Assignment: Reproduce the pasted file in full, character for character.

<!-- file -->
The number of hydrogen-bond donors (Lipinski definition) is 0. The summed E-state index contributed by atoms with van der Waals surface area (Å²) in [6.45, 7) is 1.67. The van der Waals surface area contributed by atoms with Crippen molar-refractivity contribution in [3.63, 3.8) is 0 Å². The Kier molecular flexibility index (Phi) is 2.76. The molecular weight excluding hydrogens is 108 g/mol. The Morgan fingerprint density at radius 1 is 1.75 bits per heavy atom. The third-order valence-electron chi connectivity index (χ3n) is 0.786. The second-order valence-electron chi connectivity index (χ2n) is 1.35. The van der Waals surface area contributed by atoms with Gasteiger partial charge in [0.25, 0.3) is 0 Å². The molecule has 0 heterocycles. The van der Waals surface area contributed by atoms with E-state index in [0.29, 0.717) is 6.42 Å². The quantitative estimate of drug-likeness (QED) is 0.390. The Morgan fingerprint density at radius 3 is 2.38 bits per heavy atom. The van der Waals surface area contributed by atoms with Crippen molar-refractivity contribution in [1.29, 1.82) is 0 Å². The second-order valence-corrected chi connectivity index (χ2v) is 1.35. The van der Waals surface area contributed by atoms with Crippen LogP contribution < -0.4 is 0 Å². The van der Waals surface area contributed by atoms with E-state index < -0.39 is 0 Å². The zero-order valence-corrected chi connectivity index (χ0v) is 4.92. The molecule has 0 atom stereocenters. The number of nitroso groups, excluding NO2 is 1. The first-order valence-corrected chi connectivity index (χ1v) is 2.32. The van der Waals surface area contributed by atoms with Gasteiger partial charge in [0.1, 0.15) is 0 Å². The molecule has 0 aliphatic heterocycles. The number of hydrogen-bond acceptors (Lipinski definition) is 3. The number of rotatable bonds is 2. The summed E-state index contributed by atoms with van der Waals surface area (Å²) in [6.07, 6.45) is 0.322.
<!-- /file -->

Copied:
The number of hydrogen-bond donors (Lipinski definition) is 0. The summed E-state index contributed by atoms with van der Waals surface area (Å²) in [6.45, 7) is 1.67. The van der Waals surface area contributed by atoms with Crippen molar-refractivity contribution in [3.63, 3.8) is 0 Å². The Kier molecular flexibility index (Phi) is 2.76. The molecular weight excluding hydrogens is 108 g/mol. The Morgan fingerprint density at radius 1 is 1.75 bits per heavy atom. The third-order valence-electron chi connectivity index (χ3n) is 0.786. The second-order valence-electron chi connectivity index (χ2n) is 1.35. The van der Waals surface area contributed by atoms with Gasteiger partial charge in [0.25, 0.3) is 0 Å². The molecule has 0 heterocycles. The van der Waals surface area contributed by atoms with E-state index in [0.29, 0.717) is 6.42 Å². The quantitative estimate of drug-likeness (QED) is 0.390. The Morgan fingerprint density at radius 3 is 2.38 bits per heavy atom. The van der Waals surface area contributed by atoms with Crippen molar-refractivity contribution in [1.29, 1.82) is 0 Å². The second-order valence-corrected chi connectivity index (χ2v) is 1.35. The van der Waals surface area contributed by atoms with Crippen LogP contribution < -0.4 is 0 Å². The van der Waals surface area contributed by atoms with E-state index < -0.39 is 0 Å². The zero-order valence-corrected chi connectivity index (χ0v) is 4.92. The molecule has 0 atom stereocenters. The number of nitroso groups, excluding NO2 is 1. The first-order valence-corrected chi connectivity index (χ1v) is 2.32. The van der Waals surface area contributed by atoms with Gasteiger partial charge in [0.1, 0.15) is 0 Å². The molecule has 0 aliphatic heterocycles. The number of hydrogen-bond acceptors (Lipinski definition) is 3. The number of rotatable bonds is 2. The summed E-state index contributed by atoms with van der Waals surface area (Å²) in [6.07, 6.45) is 0.322.